The principal activity at the asclepieions was the seeking of cures via the technique of dream incubation, the practice of seeking dreams for specific purposes—for everything from healing to practical guidance. (Dream incubation was extremely popular in the ancient world and seems to have originated as a method of divination in ancient Mesopotamia.) People went to asclepieions to “camp out” and sleep with the intention of receiving a healing dream from Aesculapius. Particularly in the earliest centuries of the cult, it was believed that the dream directly cured the pilgrim. However, as the cult evolved, it came to be regarded as acceptable if the dream merely provided information that, if followed, would lead to a cure. Aesculapius himself sometimes appeared in the seeker’s dreams, touched the diseased part of the body with his finger, and then disappeared. In other healings, he appeared in the form of a dog or a snake.

The dreamer fasted and engaged in other rituals before lying down to sleep. In cases where the temple was too far away from the person seeking dream guidance, or when the person was too sick to undertake the required fasts, sacrifices, cold baths, or other rituals, a surrogate could go through the rituals for the seeker. Priests assisted pilgrims in performing the proper rituals and were also available to help interpret their dreams.

References in periodicals archive ?
Rossi interpreted the figure on the verso as Pietro Manna in the guise of Aesculapius although the medal is too small to distinguish facial features.
Pater has prepared us for this conclusion from near the beginning of the novel, when Marius returns home, "brown with health" (1:41), from the Temple of Aesculapius, to find that his mother is dying.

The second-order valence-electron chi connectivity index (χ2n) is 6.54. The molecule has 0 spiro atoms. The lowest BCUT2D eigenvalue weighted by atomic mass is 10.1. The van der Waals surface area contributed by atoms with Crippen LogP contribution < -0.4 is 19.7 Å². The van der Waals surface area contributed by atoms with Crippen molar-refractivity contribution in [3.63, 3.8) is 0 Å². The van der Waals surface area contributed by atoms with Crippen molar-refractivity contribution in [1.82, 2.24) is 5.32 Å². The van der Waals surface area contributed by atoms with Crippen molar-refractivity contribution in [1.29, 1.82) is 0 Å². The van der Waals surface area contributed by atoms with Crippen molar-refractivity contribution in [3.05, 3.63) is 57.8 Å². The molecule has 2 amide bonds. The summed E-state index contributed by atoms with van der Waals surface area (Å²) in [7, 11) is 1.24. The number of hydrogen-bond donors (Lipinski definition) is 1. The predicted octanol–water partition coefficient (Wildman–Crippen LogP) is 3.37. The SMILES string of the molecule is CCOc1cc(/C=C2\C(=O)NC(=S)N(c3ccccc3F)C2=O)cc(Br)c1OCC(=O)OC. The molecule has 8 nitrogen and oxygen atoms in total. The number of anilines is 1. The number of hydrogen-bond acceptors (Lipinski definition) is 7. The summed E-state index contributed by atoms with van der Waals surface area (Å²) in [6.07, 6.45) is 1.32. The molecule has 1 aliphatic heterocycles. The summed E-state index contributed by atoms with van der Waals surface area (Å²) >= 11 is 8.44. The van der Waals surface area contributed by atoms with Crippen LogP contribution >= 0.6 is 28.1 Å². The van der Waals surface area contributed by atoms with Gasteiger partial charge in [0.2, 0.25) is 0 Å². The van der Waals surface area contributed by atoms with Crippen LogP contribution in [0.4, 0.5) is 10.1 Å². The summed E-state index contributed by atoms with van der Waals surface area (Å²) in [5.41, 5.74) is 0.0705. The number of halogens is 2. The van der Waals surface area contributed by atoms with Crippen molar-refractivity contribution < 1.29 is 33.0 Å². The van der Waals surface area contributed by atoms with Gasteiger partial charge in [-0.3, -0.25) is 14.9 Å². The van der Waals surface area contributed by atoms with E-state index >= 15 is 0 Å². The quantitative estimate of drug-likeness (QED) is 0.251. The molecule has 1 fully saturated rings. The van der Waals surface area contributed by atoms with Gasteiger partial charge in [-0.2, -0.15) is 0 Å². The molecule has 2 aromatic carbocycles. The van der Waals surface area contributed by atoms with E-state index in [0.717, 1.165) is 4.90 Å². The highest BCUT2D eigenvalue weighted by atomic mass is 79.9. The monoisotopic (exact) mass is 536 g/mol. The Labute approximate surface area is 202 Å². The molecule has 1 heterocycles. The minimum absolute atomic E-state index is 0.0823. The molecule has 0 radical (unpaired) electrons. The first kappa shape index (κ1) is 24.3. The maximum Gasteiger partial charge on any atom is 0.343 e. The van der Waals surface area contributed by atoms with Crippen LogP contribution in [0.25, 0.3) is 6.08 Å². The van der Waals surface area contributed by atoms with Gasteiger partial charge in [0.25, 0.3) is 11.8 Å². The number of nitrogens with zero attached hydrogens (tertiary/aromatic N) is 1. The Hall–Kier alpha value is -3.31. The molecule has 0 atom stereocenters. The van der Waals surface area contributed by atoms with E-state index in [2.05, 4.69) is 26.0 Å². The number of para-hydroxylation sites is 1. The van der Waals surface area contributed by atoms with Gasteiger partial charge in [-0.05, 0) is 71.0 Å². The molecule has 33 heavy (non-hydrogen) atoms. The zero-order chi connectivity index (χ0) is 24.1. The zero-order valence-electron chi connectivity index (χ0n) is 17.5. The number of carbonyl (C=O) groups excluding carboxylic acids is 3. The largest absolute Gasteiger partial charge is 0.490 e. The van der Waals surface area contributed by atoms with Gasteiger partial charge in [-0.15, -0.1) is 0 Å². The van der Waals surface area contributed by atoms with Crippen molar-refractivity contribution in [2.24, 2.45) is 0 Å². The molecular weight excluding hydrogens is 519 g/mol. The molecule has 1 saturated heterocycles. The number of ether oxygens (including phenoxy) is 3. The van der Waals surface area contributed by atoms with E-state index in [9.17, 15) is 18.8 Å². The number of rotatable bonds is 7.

The fully fashioned Roman orator who suddenly appeared in their midst could dazzle the citizens of the local community with a speech on the majesty of Aesculapius, or unfold a panoply of learning and quash with his rhetorical brilliance those who knew far less than he.
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Previous religious dedications from the site feature deities from the classical pantheon of gods and goddesses, such as the supreme god Jupiter and those associated with healing and good health such as Aesculapius, Salus and Hygeia.
In the words of one of Halsted's assistants, "Venus came to the aid of Aesculapius.
1), told stories about Pythagoras and Thales and announced the singing of a hymn he had composed in Greek and Latin to Aesculapius complete with introductory dialogue.
In pagan Greece patients would make pilgrimages to the shrines of Aesculapius as if to a sanitarium, where they would sleep and have their dreams interpreted as part of their cure.
Paulina's overemphasis on how the assembled "audience" for her conjuring trick will think her a witch (she mentions it repeatedly) runs up against her borrowing the identity of the Greek god Aesculapius (originally a physician of such stunning skill that he was able to raise the dead and consequently, was punished for challenging the deities' power) when she raises Hermione from her sixteen-year state of suspended animation: "I'11 make the statue move indeed, descend / And take you by the hand.
Legend has it that one day Aesculapius saw a snake crawl out of a crack in the earth and entwine itself around his staff.
In the ancient Hippocratic oath, healers swore by Apollo, Aesculapius, Hygeia, Panacea "and all the gods and goddesses.
Winifred who was miraculously restored to life while Hygiea, identified with Pallas Athena, was a goddess of health and daughter of Aesculapius.